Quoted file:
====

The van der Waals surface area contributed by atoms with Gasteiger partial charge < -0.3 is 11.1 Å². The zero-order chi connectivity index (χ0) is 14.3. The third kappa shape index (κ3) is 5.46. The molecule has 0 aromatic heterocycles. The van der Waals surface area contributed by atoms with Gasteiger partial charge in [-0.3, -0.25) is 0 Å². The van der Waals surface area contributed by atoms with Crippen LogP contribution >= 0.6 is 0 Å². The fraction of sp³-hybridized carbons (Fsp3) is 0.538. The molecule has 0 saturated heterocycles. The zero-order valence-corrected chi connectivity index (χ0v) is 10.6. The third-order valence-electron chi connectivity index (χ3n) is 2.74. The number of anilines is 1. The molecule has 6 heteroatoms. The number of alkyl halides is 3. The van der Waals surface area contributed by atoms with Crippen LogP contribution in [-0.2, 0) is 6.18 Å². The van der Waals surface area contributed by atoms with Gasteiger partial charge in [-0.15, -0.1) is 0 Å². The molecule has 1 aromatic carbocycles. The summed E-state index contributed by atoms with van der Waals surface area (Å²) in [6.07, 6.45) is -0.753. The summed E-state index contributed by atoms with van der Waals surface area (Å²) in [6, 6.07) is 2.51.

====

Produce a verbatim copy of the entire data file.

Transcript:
The van der Waals surface area contributed by atoms with Gasteiger partial charge < -0.3 is 11.1 Å². The zero-order chi connectivity index (χ0) is 14.3. The third kappa shape index (κ3) is 5.46. The molecule has 0 aromatic heterocycles. The van der Waals surface area contributed by atoms with Gasteiger partial charge in [-0.3, -0.25) is 0 Å². The van der Waals surface area contributed by atoms with Crippen LogP contribution >= 0.6 is 0 Å². The fraction of sp³-hybridized carbons (Fsp3) is 0.538. The molecule has 0 saturated heterocycles. The zero-order valence-corrected chi connectivity index (χ0v) is 10.6. The third-order valence-electron chi connectivity index (χ3n) is 2.74. The number of anilines is 1. The molecule has 6 heteroatoms. The number of alkyl halides is 3. The van der Waals surface area contributed by atoms with Crippen LogP contribution in [-0.2, 0) is 6.18 Å². The van der Waals surface area contributed by atoms with Gasteiger partial charge in [-0.15, -0.1) is 0 Å². The molecule has 1 aromatic carbocycles. The summed E-state index contributed by atoms with van der Waals surface area (Å²) in [6.07, 6.45) is -0.753. The summed E-state index contributed by atoms with van der Waals surface area (Å²) in [6, 6.07) is 2.51.